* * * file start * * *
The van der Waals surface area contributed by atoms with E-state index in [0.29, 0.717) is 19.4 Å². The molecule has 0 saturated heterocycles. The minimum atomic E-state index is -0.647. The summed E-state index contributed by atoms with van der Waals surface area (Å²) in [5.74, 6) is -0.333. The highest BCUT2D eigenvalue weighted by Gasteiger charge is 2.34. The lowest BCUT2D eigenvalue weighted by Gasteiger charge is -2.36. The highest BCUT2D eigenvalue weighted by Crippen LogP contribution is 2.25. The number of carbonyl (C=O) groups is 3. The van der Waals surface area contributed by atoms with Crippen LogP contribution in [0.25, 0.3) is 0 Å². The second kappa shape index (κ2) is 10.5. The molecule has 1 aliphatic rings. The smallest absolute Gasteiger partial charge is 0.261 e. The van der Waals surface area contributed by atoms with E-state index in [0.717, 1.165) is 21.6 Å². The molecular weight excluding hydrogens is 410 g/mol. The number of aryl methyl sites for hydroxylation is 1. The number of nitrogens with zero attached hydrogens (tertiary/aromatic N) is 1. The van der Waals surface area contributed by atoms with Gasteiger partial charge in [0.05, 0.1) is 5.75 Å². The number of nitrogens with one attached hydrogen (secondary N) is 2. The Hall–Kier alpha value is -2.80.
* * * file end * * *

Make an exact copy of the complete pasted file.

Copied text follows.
The van der Waals surface area contributed by atoms with E-state index in [0.29, 0.717) is 19.4 Å². The molecule has 0 saturated heterocycles. The minimum atomic E-state index is -0.647. The summed E-state index contributed by atoms with van der Waals surface area (Å²) in [5.74, 6) is -0.333. The highest BCUT2D eigenvalue weighted by Gasteiger charge is 2.34. The lowest BCUT2D eigenvalue weighted by Gasteiger charge is -2.36. The highest BCUT2D eigenvalue weighted by Crippen LogP contribution is 2.25. The number of carbonyl (C=O) groups is 3. The van der Waals surface area contributed by atoms with Crippen LogP contribution in [0.25, 0.3) is 0 Å². The second kappa shape index (κ2) is 10.5. The molecule has 1 aliphatic rings. The smallest absolute Gasteiger partial charge is 0.261 e. The van der Waals surface area contributed by atoms with E-state index in [0.717, 1.165) is 21.6 Å². The molecular weight excluding hydrogens is 410 g/mol. The number of aryl methyl sites for hydroxylation is 1. The number of nitrogens with zero attached hydrogens (tertiary/aromatic N) is 1. The van der Waals surface area contributed by atoms with Gasteiger partial charge in [0.05, 0.1) is 5.75 Å². The number of nitrogens with one attached hydrogen (secondary N) is 2. The Hall–Kier alpha value is -2.80.